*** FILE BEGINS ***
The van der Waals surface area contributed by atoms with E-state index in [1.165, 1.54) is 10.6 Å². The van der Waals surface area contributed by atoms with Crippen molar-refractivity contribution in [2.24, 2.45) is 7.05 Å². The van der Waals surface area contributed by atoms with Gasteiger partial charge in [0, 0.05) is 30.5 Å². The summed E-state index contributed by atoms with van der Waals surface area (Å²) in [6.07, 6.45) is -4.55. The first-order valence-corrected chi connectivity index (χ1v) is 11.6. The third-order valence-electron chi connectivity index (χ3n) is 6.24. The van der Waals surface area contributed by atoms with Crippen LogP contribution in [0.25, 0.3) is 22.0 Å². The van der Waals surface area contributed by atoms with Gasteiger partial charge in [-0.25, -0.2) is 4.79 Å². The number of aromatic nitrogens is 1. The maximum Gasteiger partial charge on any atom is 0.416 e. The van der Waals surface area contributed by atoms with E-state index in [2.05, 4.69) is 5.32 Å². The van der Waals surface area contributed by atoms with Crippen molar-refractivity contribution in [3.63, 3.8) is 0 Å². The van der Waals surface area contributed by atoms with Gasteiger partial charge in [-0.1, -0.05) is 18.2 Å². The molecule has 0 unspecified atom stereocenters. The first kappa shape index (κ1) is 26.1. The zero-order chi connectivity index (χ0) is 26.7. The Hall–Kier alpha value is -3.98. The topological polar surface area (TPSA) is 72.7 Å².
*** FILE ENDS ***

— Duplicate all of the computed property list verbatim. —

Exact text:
The van der Waals surface area contributed by atoms with E-state index in [1.165, 1.54) is 10.6 Å². The van der Waals surface area contributed by atoms with Crippen molar-refractivity contribution in [2.24, 2.45) is 7.05 Å². The van der Waals surface area contributed by atoms with Gasteiger partial charge in [0, 0.05) is 30.5 Å². The summed E-state index contributed by atoms with van der Waals surface area (Å²) in [6.07, 6.45) is -4.55. The first-order valence-corrected chi connectivity index (χ1v) is 11.6. The third-order valence-electron chi connectivity index (χ3n) is 6.24. The van der Waals surface area contributed by atoms with Crippen LogP contribution in [0.25, 0.3) is 22.0 Å². The van der Waals surface area contributed by atoms with Gasteiger partial charge in [-0.25, -0.2) is 4.79 Å². The number of aromatic nitrogens is 1. The maximum Gasteiger partial charge on any atom is 0.416 e. The van der Waals surface area contributed by atoms with E-state index in [2.05, 4.69) is 5.32 Å². The van der Waals surface area contributed by atoms with Crippen molar-refractivity contribution in [3.63, 3.8) is 0 Å². The van der Waals surface area contributed by atoms with Gasteiger partial charge in [-0.1, -0.05) is 18.2 Å². The molecule has 0 unspecified atom stereocenters. The first kappa shape index (κ1) is 26.1. The zero-order chi connectivity index (χ0) is 26.7. The Hall–Kier alpha value is -3.98. The topological polar surface area (TPSA) is 72.7 Å².